He finds that relationships without the use of money are friendlier but admits that he still faces some challenges, of how to organise things as people are used to using money they ask for money and they expect money back but although it involves more effort, he finds a higher quality of relationships which are more honest and more direct, more based on care and kindness. He sees the use of money as a vicious circle but thinks that by spreading a culture of not using it, more people can stop using it and can get to a critical mass. He believes it can become obsolete in a short time if enough people stop participating in it.
I asked him about other currencies, such as bitcoin. He says he doesn’t like bitcoin himself, and focusses on a diverse environment of different ways of accounting between peers, which may include monetary currencies, but he concentrates on a system without them. He sees bitcoin as a monetary currency and appreciates that people try to experiment but sees it as something, in the beginning at least, for geeks, and it doesn’t look at a larger ecosystem or relationships or what is needed to support certain services and resources, all problems which are similar to state currencies.
Economy vs Finance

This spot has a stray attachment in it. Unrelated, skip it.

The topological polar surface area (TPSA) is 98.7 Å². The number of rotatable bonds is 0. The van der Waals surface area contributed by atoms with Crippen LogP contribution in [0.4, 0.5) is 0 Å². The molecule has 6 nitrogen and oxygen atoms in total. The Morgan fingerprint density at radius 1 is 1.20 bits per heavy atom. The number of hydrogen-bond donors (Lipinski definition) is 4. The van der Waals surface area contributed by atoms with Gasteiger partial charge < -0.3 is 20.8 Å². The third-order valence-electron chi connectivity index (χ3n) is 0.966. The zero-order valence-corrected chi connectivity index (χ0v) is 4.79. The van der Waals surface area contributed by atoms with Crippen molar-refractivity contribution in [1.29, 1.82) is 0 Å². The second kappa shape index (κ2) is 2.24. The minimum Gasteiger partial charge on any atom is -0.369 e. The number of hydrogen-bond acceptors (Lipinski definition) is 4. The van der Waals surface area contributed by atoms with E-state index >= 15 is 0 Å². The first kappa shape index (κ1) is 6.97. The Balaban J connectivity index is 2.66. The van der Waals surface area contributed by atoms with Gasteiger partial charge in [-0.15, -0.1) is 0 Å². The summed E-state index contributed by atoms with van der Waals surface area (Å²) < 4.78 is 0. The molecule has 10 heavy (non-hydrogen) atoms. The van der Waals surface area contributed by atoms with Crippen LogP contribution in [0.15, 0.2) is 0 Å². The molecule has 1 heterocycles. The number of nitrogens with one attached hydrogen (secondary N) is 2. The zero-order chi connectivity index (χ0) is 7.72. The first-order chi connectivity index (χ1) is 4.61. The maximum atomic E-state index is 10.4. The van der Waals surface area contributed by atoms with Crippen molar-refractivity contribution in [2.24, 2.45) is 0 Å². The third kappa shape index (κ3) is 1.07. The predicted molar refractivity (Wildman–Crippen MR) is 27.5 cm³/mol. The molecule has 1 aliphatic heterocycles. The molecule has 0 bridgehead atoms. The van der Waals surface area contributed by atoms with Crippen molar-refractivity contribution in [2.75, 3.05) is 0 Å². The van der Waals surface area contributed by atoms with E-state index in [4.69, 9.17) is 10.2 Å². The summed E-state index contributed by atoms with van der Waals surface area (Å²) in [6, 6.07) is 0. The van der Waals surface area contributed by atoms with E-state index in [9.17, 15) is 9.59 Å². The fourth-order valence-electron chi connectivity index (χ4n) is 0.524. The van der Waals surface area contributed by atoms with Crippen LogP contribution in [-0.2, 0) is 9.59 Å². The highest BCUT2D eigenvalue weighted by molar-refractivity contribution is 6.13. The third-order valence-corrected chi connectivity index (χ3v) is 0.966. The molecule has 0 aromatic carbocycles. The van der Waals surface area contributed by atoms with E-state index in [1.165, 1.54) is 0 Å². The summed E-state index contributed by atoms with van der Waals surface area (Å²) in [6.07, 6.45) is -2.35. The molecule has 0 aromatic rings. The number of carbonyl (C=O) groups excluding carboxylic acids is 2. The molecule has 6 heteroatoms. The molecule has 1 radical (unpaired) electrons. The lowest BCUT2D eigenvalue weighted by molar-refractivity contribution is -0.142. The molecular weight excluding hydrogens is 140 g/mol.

Pavlik sees economy and finances as completely distinct – he considers economy to be relation and flows of services and goods, and collaboration and community whereas he sees finance as a tool to work with the economic relations. Therefore he sees a financial crisis as the system of mainstream currencies cannot work by design but he doesn’t see an economic crises as there are amazing technologies, 7 billion people who can communicate in real time worldwide, lots of resources still, and knowledge of how to reuse and recycle resources. There are some environmental challenges due to the misuse and abuse of resources and nature but mainly there is the problem of people getting stuck in the finances which have to collapse. He sees that those challenges bring people together to say that they don’t want to continue in that way. Often they can’t specify what they want to do differently, but they want to come together to discuss problems and how, collectively, different possible solutions can be found.
“The way I see these groups related to Occupy and other related movements is that people don’t have precise expectations of what we want, we just want to come together and look for solutions, different solutions for different problems”, he says. Instead of in mainstream political culture where the parties claim to have solutions to problems, the people there say they don’t have solutions but have certain ways of communicating and processes which may help find solutions. Pavlik appreciates the difference of saying, “if you face problems, possibly you need to participate in finding solutions, don’t expect Papa or Mama to solve your problems”.